Burn victim on the road to recovery
Samantha P. Hawthorne
|“It is going to be a long road to recovery but so far things are going smoothly. David is an amazing young man and he is doing everything in his power to be normal.”
Mother of David Beavers
Beavers, 27, suffered second- and third-degree burns when a propane tank he was replacing within the Lake Almanor Country Club exploded.
He remained in the hospital until June 26, and is currently living with his mother in Elk Grove where he receives personalized in-home care and physical therapy. He also attends monthly survivors’ meetings to help cope with the emotional pain the injury caused.
His quick actions to minimize damages to the home and injuries to its owners, Mike and Diane Moe, have touched locals. Communities throughout Plumas and Lassen have since raised thousands of dollars to help support his recovery. Donations have been made from individuals, clubs, businesses and other organizations.
Beavers’ mother, Denise Sassman, said Ferrellgas has taken care of all of what the Division of Workers’ Compensation considers necessary medical expenses.
His workers’ compensation claim, however, does not cover specialty items to aid in his recovery, such as protective clothing and compression garments. The expenses associated with his in-home care also go uncovered, and only a portion of his lost wages are paid.
Sassman said all donations made have been put into a special recovery fund to help cover expenses not paid for by workers’ compensation. She said approximately 85 percent of the donated monies have not been used, but expects that to change when workers’ compensation no longer provides for his needs.
Beavers and his mom said they are amazed by the generosity of the local communities, and are so thankful for the help received.
Every donation made where an address was supplied has been met with a personalized thank-you card from the family. Concerned that he was not able to thank everyone individually, however, Beavers requested to express his gratitude publicly in writing.
Beavers returned to the incident scene several weeks ago, hoping to reach out to the Moe family to see how they are doing; however, they were not home at the time of his visit.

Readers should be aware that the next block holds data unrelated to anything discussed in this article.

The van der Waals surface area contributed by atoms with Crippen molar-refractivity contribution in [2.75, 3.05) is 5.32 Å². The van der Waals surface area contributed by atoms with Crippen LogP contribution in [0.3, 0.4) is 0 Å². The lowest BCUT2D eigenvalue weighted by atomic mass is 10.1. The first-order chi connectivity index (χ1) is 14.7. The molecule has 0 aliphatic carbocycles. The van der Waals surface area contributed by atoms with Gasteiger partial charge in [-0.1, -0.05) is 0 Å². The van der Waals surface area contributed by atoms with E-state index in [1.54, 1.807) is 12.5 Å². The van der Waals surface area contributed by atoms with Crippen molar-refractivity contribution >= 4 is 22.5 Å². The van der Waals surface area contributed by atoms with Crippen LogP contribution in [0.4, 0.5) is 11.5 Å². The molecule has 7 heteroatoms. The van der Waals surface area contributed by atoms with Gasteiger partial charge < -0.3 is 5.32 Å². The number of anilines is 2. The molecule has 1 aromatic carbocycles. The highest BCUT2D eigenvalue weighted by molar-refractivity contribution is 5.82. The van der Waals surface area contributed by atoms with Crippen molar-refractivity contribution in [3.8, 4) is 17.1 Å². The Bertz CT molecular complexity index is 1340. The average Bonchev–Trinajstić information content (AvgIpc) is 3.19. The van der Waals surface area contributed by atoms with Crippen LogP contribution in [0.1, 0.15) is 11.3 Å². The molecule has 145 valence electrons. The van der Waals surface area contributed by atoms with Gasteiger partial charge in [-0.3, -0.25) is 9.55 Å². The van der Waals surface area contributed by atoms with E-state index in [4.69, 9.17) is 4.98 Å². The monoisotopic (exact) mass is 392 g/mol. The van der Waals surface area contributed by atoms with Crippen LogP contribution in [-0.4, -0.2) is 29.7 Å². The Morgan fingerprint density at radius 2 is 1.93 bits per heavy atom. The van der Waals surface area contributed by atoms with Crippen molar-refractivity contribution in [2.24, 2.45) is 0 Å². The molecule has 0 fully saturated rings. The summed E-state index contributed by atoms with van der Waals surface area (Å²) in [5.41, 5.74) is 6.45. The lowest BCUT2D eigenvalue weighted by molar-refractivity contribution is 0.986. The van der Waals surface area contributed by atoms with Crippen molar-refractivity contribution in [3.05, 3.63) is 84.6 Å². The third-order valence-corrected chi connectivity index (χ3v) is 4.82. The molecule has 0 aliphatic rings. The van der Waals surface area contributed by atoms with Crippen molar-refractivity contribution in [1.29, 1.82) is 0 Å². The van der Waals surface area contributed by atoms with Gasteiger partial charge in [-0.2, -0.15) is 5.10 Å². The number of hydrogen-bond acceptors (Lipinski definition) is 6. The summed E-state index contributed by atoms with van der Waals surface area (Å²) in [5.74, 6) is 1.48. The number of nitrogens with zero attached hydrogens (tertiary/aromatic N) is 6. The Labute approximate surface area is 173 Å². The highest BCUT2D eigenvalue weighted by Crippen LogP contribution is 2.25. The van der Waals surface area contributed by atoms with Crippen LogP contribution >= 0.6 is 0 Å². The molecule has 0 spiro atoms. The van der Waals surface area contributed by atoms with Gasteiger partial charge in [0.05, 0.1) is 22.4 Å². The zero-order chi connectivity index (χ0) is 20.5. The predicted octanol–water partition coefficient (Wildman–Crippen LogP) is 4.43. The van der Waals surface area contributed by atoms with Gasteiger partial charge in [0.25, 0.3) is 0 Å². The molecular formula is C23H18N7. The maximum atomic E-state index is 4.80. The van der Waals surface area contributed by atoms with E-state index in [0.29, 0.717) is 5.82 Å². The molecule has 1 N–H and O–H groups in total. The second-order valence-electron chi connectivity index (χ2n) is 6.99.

“Even though the accident was not his fault, he carries a huge burden that he was involved. He is heartbroken that this happened to them and their home, and was concerned how it affected their lives as well,” said Sassman.
Prior to the explosion, Beavers was planning to move to Westwood from his residence in Chilcoot. He was preparing to manage Ferrellgas’ new office in Susanville.
While the accident has delayed his transfer, Beavers’ next step in life is to complete his move. He plans to do so by the end of August; however, it is unknown when he will return to work.
Every six weeks Beavers is evaluated to see if he can return to Ferrellgas. His next evaluation is in September. “He would like to get back to work as soon as possible, but physically he is unable to,” said Sassman.
Beavers is an outdoor enthusiast, but is currently unable to spend much time in the sun. His mom said the accident has changed his life, but she believes by moving to Westwood he will flourish.
Sassman said this experience has made her understand why he wants to be a part of the Westwood community.
“It is going to be a long road to recovery but so far things are going smoothly. David is an amazing young man and he is doing everything in his power to be normal. He is very driven in his recovery and insists on helping himself get through it,” said Sassman.
David Beavers Tuesday, 19 August 2014
I truly want to thank everyone from Lassen and Plumas county!!! My life has completely been flipped upside down... But the support that I have received over the last 2 months has been amazing! You guys have helped me see there is still good in this world. I can't thank y'all enough! Everyday is a struggle for me learning that I am unable to do this or that but with the support from our communities I push through it getting stronger everyday! I could go on and on about this and say it over and over thank you from the bottom of my heart I don't know where I would be without all of you behind me!
Susan Callihan Wednesday, 20 August 2014
The California Workers' Comp carrier should most definitely pay for ancillary costs - especially compression garments. Burn compression garments reduce the potential costs of reconstructive surgery for scarring, as well as alleviate the itching and discomfort caused by hypertrophic scarring. His primary treating physician should submit a Request for Authorization to the insurance carrier requesting authorization. These specialty burn garments can be obtained through several DME companies. The carrier should also pay for expenses associated with in-home care, as long as the expenses are determined necessary by his primary treating physician and that physician submits the RFA form to the carrier with justification.